Is that fair on our part, though? What is the example that God has given us?
“God shows His love for us in that while we were still sinners, Christ died for us” (Romans 5:8). “As far as the east is from the west, so far has He removed our sins from us” (Psalm 103:12). “Be kind to one another, tenderhearted, forgiving one another, as God in Christ forgave you” (Ephesians 4:32).
We have done nothing to deserve God’s forgiveness, and yet He died on the cross for us. There’s nothing we can do to repay that. So if we can ask God to forgive us, and we realize that His forgiveness is a gift that we didn’t earn, then why do we treat forgiving others any differently? Forgiveness is a gift, something we give without expecting anything in return. We forgive not because the other person deserves it, but because they don’t. Otherwise, it wouldn’t be a gift.
When we don’t forgive another person, it’s like we have them on trial in our own hearts. We’ve become their judge, jury, and executioner. We become like the unforgiving servant in Jesus’ parable in Matthew 18:21-35. We forget the words of scripture, “Who are you to pass judgment on the servant of another?” (Romans 14:4). Unknown to us, resentment locks us in the chains we had reserved for the other person.
But more than that, resentment is a weight we aren’t strong enough to bear. Eventually, our resentment eats away at us and we become bitter, angry, and unhappy. It saps the joy from us, as we begin to live our lives as victims of real and imagined wrongs from nearly anyone and everyone.
In forgiving others, we free up space within ourselves to love, instead of closing ourselves off with resentment. And when we’re prepared to forgive, we’ll be quicker to ask forgiveness, too.
The other side of the coin of forgiving another person is the humility to ask someone to forgive you.
Very rarely is a situation so black and white that the offended person did nothing wrong. As Christians, we are called to be introspective, to be aware of our thoughts, attitudes and words. We cannot go back and change the past, but we can learn from the past to live better in the present.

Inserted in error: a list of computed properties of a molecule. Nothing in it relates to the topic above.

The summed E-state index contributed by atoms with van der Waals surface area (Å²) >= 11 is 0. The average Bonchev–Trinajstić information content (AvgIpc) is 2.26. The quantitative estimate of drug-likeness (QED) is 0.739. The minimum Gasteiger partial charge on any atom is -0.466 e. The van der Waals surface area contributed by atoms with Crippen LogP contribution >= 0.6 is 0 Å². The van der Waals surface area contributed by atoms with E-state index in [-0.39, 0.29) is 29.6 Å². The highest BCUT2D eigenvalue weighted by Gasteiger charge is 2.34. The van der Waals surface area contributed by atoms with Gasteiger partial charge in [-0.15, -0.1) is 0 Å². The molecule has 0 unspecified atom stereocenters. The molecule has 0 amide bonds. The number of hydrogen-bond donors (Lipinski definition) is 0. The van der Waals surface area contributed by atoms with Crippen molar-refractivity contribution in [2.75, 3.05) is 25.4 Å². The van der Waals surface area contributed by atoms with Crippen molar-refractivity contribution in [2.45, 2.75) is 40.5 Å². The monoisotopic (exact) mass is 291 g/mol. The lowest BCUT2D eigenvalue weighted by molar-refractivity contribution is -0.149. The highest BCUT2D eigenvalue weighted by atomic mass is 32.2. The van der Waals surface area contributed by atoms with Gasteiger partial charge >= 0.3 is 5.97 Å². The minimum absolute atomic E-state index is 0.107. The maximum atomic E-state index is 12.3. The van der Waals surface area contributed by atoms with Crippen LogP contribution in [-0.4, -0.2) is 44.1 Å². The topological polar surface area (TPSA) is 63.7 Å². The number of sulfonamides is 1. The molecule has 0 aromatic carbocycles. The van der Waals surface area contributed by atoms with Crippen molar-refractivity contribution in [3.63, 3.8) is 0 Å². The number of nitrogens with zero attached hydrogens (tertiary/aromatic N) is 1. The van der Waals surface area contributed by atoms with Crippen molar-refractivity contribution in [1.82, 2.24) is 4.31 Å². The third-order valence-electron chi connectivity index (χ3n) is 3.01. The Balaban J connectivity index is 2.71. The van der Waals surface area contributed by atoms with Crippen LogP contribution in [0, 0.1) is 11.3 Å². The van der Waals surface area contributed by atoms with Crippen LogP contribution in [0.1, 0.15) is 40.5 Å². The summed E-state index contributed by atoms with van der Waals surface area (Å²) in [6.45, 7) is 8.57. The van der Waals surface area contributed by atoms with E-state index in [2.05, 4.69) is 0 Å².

As Great Lent begins, the Orthodox tradition is to ask all of our fellow brothers and sisters in Christ to forgive us for anything we may have done that year. In response, we remind the person of God’s mercy when we say, “Christ forgives”. With that in mind, I ask for your forgiveness. Whether I know you in person, or if you are one of our readers here on The Ladder, please forgive me for my sins and shortcomings. Pray for me as I pray for you this Lent.
Forgiveness is not easy. It’s more than words; it’s an attitude and a way of living out our Christian life. Jesus taught us to forgive freely, without any expectations. And when we let go of our resentments, we’ll have the humility to ask for forgiveness from others whom we’ve hurt along the way.
Do you struggle with resentment? How does pride or fear of getting hurt keep you from forgiving others?
Sam is the Director of Youth & Young Adult Ministries at Saint Nicholas Greek Orthodox Church in Wyckoff, New Jersey. He grew up in Powhatan, Virginia and studied International Affairs and Spanish at James Madison University. Sam received his MDiv from Holy Cross Greek Orthodox School of Theology in 2013. He loves food, languages and good coffee.
Chain of Resentment
The Meaning of Forgiveness Vespers